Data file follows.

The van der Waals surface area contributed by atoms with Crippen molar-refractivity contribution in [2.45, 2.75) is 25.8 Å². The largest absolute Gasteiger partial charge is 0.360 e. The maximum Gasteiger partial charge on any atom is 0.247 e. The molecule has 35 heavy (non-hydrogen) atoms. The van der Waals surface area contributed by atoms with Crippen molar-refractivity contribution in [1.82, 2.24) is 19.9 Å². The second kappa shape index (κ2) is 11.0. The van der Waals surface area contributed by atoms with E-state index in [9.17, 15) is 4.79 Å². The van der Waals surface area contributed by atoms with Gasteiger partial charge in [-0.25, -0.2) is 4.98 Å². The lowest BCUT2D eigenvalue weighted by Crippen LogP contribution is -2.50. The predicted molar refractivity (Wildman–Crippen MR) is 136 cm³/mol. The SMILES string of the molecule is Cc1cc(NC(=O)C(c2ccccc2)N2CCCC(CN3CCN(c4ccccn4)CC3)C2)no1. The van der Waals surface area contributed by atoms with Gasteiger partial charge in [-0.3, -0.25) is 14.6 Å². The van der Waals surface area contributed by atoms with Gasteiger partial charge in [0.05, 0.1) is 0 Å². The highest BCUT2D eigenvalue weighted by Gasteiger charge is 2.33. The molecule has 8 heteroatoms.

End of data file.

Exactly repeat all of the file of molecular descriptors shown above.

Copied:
The van der Waals surface area contributed by atoms with Crippen molar-refractivity contribution in [2.45, 2.75) is 25.8 Å². The largest absolute Gasteiger partial charge is 0.360 e. The maximum Gasteiger partial charge on any atom is 0.247 e. The molecule has 35 heavy (non-hydrogen) atoms. The van der Waals surface area contributed by atoms with Crippen molar-refractivity contribution in [1.82, 2.24) is 19.9 Å². The second kappa shape index (κ2) is 11.0. The van der Waals surface area contributed by atoms with E-state index in [9.17, 15) is 4.79 Å². The van der Waals surface area contributed by atoms with Gasteiger partial charge in [-0.25, -0.2) is 4.98 Å². The lowest BCUT2D eigenvalue weighted by Crippen LogP contribution is -2.50. The predicted molar refractivity (Wildman–Crippen MR) is 136 cm³/mol. The SMILES string of the molecule is Cc1cc(NC(=O)C(c2ccccc2)N2CCCC(CN3CCN(c4ccccn4)CC3)C2)no1. The van der Waals surface area contributed by atoms with Gasteiger partial charge in [-0.3, -0.25) is 14.6 Å². The van der Waals surface area contributed by atoms with Gasteiger partial charge in [0.05, 0.1) is 0 Å². The highest BCUT2D eigenvalue weighted by Gasteiger charge is 2.33. The molecule has 8 heteroatoms.